We’ll continue to “learn how to learn” and improve the quality of our education systems in every way based on constant feedback and our relentless studying. We will stay abreast of the progressive educational approaches, always designing our trainings with respect for how people best acquire and master skills. Our focus is never on knowledge for knowledge’s sake, but turning that knowledge into action and creating new and better results.

We’ll find ways to leverage our ever-improving trainings and share them with other organizations both inside and outside the fitness industry. This will create new opportunities for pay and career advancement for our team members, and contribute to serving other businesses so we’re making an even larger impact on society.

We will make the Grand Unicorn Experiment a hub for like-minded and high-integrity human beings from all disciplines that are committed to lifelong learning. Our extended community will joyfully make the maximum positive impact on their world with their work. And in the process, they will become the very best version of themselves… and have a blast doing it!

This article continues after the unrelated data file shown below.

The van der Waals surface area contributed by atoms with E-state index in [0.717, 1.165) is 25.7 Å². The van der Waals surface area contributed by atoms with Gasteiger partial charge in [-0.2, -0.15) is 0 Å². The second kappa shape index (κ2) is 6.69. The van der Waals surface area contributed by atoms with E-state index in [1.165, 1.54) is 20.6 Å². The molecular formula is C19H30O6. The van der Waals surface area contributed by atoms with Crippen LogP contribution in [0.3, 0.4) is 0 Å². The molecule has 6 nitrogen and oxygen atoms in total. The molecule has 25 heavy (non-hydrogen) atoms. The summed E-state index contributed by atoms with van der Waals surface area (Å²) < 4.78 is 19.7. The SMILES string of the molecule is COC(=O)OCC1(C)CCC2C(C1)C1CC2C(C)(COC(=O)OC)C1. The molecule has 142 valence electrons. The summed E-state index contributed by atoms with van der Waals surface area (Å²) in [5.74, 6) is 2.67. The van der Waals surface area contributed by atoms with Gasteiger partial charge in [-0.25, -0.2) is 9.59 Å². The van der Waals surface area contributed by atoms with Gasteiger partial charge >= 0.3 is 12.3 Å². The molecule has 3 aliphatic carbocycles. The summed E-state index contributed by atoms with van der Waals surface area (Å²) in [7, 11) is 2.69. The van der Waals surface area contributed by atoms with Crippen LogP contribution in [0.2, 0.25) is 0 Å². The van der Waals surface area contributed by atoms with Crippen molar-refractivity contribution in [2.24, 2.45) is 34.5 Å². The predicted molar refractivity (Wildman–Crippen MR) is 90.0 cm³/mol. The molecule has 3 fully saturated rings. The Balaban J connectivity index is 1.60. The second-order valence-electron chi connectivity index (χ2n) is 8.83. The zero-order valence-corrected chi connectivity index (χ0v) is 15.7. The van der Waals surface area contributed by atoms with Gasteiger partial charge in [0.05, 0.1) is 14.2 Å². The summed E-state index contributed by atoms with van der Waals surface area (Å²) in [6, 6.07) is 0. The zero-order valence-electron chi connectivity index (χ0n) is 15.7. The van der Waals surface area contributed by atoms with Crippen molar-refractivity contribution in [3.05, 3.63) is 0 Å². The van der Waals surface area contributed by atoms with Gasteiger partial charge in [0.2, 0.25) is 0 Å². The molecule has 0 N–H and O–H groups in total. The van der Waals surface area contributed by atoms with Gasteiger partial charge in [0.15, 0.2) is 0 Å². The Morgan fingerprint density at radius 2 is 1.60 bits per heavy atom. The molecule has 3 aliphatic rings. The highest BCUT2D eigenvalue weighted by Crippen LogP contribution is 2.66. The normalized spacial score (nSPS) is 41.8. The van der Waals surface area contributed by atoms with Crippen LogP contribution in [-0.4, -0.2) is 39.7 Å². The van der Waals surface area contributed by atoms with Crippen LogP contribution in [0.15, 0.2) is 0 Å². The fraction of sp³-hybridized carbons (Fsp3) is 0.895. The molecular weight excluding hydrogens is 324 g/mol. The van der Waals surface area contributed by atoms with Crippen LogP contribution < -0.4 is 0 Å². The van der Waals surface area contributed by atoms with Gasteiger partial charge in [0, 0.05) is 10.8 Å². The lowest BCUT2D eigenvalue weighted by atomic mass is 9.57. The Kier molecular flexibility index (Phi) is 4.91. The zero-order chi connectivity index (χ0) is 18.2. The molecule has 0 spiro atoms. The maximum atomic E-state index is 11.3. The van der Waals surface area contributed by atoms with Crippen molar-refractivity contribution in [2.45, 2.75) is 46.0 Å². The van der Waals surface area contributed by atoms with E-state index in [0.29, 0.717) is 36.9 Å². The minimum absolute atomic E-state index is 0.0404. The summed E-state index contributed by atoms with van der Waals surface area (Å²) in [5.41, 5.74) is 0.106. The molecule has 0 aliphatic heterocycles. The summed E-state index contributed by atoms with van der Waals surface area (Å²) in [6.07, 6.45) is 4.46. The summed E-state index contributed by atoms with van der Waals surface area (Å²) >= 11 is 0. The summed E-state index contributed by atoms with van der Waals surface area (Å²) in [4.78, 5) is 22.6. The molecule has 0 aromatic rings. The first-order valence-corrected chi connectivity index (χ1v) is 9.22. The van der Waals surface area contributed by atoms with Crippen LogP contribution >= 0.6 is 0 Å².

As for today?

While I think MFF is doing amazing work, I know we still have tons of room for improvement.

We can still do a better job of reviewing information repeatedly so the team has time to truly master it. We’re currently looking for better ways to encourage the team to commit to their individual education pursuits and hold them accountable without making it feel authoritarian and denying them their autonomy. And I’m never totally satisfied with making our in-services as enjoyable, challenging, and productive as possible.

But here’s the thing…

It will never be perfect. No system is perfect.

 

Take Imperfect Action

 

As you start to think on which of the above action steps you can integrate, it may feel daunting at first. The key is to take imperfect action.

Your systems will not be perfect. They’ll probably even suck at first. That’s ok. Do it anyway. Take imperfect action. Do your best, get feedback, and commit to making it better.

This is a big topic, and of course this format can only provide an overview. Interested parties that want help implementing education systems in their business can check out our courses page. Be sure to keep your eyes peeled for our course on developing teams, where we’ll go into far greater detail about how to make this work for your organization.

In the meantime, I’d love to hear what you think. Any other mistakes we can all learn from? Any other strategies you love for helping your team develop? Leave a comment and let us know!